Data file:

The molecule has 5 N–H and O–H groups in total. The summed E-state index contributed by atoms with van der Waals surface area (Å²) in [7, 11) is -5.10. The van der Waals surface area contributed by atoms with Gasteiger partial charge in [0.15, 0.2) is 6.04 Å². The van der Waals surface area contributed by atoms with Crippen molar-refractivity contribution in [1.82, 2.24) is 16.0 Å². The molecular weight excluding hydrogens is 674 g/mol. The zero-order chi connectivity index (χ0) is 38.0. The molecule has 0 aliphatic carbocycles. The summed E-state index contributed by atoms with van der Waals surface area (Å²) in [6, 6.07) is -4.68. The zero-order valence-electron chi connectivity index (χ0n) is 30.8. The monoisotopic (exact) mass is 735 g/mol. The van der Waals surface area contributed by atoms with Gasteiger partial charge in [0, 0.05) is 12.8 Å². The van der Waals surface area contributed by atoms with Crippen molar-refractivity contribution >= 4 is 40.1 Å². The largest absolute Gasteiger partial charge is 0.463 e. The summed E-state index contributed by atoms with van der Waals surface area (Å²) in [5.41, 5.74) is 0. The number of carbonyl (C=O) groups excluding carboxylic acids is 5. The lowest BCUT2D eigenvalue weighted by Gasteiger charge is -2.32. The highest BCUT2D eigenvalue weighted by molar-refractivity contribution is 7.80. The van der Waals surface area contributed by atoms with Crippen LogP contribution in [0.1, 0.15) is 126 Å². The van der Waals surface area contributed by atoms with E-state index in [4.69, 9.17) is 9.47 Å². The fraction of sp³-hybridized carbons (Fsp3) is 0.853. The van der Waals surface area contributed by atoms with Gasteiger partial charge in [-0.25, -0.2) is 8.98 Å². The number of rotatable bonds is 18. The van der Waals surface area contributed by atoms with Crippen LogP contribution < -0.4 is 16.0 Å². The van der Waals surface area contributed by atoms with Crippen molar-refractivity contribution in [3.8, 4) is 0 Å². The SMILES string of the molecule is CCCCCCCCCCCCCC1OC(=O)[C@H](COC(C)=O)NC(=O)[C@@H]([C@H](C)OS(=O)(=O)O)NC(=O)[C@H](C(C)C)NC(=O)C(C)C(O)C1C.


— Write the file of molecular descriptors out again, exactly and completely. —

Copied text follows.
The molecule has 5 N–H and O–H groups in total. The summed E-state index contributed by atoms with van der Waals surface area (Å²) in [7, 11) is -5.10. The van der Waals surface area contributed by atoms with Gasteiger partial charge in [0.15, 0.2) is 6.04 Å². The van der Waals surface area contributed by atoms with Crippen molar-refractivity contribution in [1.82, 2.24) is 16.0 Å². The molecular weight excluding hydrogens is 674 g/mol. The zero-order chi connectivity index (χ0) is 38.0. The molecule has 0 aliphatic carbocycles. The summed E-state index contributed by atoms with van der Waals surface area (Å²) in [6, 6.07) is -4.68. The zero-order valence-electron chi connectivity index (χ0n) is 30.8. The monoisotopic (exact) mass is 735 g/mol. The van der Waals surface area contributed by atoms with Gasteiger partial charge in [0, 0.05) is 12.8 Å². The van der Waals surface area contributed by atoms with Crippen molar-refractivity contribution >= 4 is 40.1 Å². The largest absolute Gasteiger partial charge is 0.463 e. The summed E-state index contributed by atoms with van der Waals surface area (Å²) in [5.41, 5.74) is 0. The number of carbonyl (C=O) groups excluding carboxylic acids is 5. The lowest BCUT2D eigenvalue weighted by Gasteiger charge is -2.32. The highest BCUT2D eigenvalue weighted by molar-refractivity contribution is 7.80. The van der Waals surface area contributed by atoms with Crippen LogP contribution in [0.1, 0.15) is 126 Å². The van der Waals surface area contributed by atoms with E-state index in [4.69, 9.17) is 9.47 Å². The fraction of sp³-hybridized carbons (Fsp3) is 0.853. The van der Waals surface area contributed by atoms with Gasteiger partial charge in [-0.25, -0.2) is 8.98 Å². The number of rotatable bonds is 18. The van der Waals surface area contributed by atoms with Crippen LogP contribution < -0.4 is 16.0 Å². The van der Waals surface area contributed by atoms with Crippen molar-refractivity contribution in [3.8, 4) is 0 Å². The SMILES string of the molecule is CCCCCCCCCCCCCC1OC(=O)[C@H](COC(C)=O)NC(=O)[C@@H]([C@H](C)OS(=O)(=O)O)NC(=O)[C@H](C(C)C)NC(=O)C(C)C(O)C1C.